TAMWORTH's support for green initiatives certainly isn't black and white with lengthy debates ensuing over a range of developments at Tuesday's council meeting.
A huge solar farm near Taminda got the unanimous support of the councillors, including a self-proclaimed advocate for "base-load power", while the council's seemingly ill-fated organic recycling facility looks likely to face heated protest.
Russell Webb urged the council to back the nine megawatt solar farm, which could power thousands of homes, because of associated plans for a nearby renewable-powered industrial development.
Cr Webb told the council chambers he had done his homework on the solar project and was excited by the prospect of an industrial development generating its own power supply.
"I'm all for base-load energy, I support it every day of the week," he said.
"As a councillor, I am very supportive of this whole concept."
Cr Webb said the council had to make sure it was "a big part" of making it a reality.
However, general manager Paul Bennett reminded the council not to get too far ahead of itself.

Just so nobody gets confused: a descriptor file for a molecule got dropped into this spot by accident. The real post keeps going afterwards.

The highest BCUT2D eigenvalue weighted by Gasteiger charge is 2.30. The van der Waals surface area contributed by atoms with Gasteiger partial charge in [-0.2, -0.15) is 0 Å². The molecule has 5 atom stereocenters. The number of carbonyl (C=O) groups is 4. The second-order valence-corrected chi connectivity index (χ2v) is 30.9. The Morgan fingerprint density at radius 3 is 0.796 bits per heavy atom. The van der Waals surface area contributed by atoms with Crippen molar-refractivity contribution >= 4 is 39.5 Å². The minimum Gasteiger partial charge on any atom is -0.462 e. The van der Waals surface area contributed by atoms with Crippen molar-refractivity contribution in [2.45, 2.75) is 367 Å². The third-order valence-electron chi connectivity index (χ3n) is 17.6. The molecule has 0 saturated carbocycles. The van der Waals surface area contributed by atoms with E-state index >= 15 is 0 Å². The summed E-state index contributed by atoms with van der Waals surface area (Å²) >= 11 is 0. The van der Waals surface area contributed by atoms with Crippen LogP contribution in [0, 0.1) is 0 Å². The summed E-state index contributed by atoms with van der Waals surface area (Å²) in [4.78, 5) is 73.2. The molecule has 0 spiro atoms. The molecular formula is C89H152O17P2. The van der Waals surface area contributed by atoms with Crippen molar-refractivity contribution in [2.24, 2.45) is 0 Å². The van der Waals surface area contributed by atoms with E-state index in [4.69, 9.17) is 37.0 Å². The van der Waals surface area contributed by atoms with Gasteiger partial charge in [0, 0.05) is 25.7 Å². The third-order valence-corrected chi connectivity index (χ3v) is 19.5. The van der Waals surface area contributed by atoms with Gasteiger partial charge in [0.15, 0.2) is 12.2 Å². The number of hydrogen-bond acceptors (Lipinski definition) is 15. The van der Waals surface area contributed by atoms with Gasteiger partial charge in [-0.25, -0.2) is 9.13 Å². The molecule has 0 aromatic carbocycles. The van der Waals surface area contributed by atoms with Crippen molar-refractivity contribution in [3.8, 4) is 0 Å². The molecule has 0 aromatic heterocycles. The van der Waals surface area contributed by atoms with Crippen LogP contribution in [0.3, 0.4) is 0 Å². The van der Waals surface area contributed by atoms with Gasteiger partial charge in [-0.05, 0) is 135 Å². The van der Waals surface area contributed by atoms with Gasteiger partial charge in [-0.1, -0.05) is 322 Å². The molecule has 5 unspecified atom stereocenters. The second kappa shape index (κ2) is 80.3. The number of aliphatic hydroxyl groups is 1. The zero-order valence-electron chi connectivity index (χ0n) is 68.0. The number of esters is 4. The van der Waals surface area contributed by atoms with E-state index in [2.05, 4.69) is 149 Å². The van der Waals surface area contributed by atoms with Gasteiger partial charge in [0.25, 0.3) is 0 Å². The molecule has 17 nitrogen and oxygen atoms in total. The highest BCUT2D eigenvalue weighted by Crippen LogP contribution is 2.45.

He said the industrial development, which was part of a rezoning request, was a separate matter and the joint regional planning panel would make a decision on the solar farm based on its merits.
Mark Rodda also spoke in favour of the solar farm.
He said it would be a great thing for Tamworth if it could go some way to driving down electricity prices.
While it was all blue skies for the solar development and its unanimous support from the council, the councillors could potentially smell an impending protest about an old recycling project in the air.
The organic waste recycling plant could have a new home, but some old community concerns were aired.
The plant has been up in the air since 2015.
It hit a major hurdle a few years ago, when its initially chosen site was nixed with fears arising from neighbouring residents and its proximity to the Tamworth airport.
In May this year, the council revealed the new site was on Gidley-Appleby Road, about 20km north from the CBD.
However, landholders are up in arms about the location and lodged protests centred around the smell, the impact on livelihoods and potential threats to the groundwater supply.
Jill Morphet spoke against the land acquisition proposal and said her front door would be 200 metres from the site.
She said chickens at a nearby poultry farm faced a biosecurity hazard from emissions if the recycling plant's entrance was closer than 200 metres and asked whether it was suitable so close to homes.
The land purchase had a closed council vote.